What they found
The bottom line is that the review authors “found no evidence to disagree with the current international recommendation that healthy infants exclusively breastfeed for the first six months”.
They found that giving infants small amounts of artificial milk made no difference to breastfeeding rates at hospital discharge, but that it may have slightly increased the likelihood of any breastfeeding at three months. Those exclusively breastfed were more likely to continue to breastfeed than those given additional water or glucose water in the first days of life and these additional fluids were not shown to bring any benefits in terms of glucose levels, temperature or weight loss.
The use of artificial milk before breastfeeding may have had a slight protective effect against allergy symptoms at 18 months, but these studies did not carry out tests to verify reported allergy symptoms and this finding needs to be interpreted cautiously. Exclusively breastfed infants and those given extra foods at four to six months showed no differences in weight gain or iron deficiency, nor A way of expressing the chance of an event taking place, expressed as the number of events divided by the total number of observations or people. It can be stated as ‘the chance of falling were one in four’ (1/4 = 25%). This measure is good no matter the incidence of events i.e. common or infrequent. of food protein-induced enterocolitis syndrome reactions, ‘food allergy’, eczema, and symptoms such as coughs and runny noses.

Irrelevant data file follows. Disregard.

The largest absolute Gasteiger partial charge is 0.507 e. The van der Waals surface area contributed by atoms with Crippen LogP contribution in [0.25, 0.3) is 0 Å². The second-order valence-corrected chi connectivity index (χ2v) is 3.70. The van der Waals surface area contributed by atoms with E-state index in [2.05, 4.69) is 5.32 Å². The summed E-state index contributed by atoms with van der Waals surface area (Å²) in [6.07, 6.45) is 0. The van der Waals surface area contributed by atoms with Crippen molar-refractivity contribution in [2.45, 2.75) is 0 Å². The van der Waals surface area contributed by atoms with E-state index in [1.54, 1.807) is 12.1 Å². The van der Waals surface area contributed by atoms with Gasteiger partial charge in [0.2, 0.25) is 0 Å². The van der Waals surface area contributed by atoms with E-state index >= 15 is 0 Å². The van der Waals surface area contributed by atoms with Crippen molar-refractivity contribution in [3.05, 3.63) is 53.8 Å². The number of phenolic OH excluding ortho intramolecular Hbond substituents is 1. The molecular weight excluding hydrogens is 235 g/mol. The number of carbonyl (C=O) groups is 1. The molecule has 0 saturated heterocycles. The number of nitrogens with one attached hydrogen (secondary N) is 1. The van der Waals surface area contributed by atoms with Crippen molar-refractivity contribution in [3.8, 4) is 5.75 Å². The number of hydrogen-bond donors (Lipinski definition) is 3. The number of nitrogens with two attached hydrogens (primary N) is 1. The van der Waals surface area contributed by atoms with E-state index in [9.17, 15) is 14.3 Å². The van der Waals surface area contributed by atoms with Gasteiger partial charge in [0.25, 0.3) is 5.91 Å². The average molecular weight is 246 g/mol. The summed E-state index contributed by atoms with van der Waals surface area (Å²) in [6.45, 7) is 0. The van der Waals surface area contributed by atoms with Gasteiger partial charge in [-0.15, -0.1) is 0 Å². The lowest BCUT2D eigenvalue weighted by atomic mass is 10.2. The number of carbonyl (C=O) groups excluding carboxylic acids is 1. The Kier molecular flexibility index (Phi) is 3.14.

Quality of the evidence